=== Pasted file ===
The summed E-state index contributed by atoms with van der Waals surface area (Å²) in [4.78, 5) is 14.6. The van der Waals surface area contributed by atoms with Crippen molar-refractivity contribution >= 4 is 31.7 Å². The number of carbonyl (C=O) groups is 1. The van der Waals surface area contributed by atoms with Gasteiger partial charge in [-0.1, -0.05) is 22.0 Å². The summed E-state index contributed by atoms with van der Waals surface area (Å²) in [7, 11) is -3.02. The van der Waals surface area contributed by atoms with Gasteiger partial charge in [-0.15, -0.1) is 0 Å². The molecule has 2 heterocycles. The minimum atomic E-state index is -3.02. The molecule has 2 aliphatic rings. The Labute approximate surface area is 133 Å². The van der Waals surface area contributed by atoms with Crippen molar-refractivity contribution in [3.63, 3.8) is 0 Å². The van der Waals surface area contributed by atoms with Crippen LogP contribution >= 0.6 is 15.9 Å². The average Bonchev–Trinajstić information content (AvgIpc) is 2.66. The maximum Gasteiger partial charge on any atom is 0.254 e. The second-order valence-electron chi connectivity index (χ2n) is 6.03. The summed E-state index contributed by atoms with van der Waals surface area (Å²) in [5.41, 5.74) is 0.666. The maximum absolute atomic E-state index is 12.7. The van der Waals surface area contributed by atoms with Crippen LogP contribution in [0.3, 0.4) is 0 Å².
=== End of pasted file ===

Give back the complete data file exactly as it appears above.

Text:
The summed E-state index contributed by atoms with van der Waals surface area (Å²) in [4.78, 5) is 14.6. The van der Waals surface area contributed by atoms with Crippen molar-refractivity contribution >= 4 is 31.7 Å². The number of carbonyl (C=O) groups is 1. The van der Waals surface area contributed by atoms with Gasteiger partial charge in [-0.1, -0.05) is 22.0 Å². The summed E-state index contributed by atoms with van der Waals surface area (Å²) in [7, 11) is -3.02. The van der Waals surface area contributed by atoms with Gasteiger partial charge in [-0.15, -0.1) is 0 Å². The molecule has 2 heterocycles. The minimum atomic E-state index is -3.02. The molecule has 2 aliphatic rings. The Labute approximate surface area is 133 Å². The van der Waals surface area contributed by atoms with Crippen molar-refractivity contribution in [3.63, 3.8) is 0 Å². The van der Waals surface area contributed by atoms with Crippen LogP contribution >= 0.6 is 15.9 Å². The average Bonchev–Trinajstić information content (AvgIpc) is 2.66. The maximum Gasteiger partial charge on any atom is 0.254 e. The second-order valence-electron chi connectivity index (χ2n) is 6.03. The summed E-state index contributed by atoms with van der Waals surface area (Å²) in [5.41, 5.74) is 0.666. The maximum absolute atomic E-state index is 12.7. The van der Waals surface area contributed by atoms with Crippen LogP contribution in [0.3, 0.4) is 0 Å².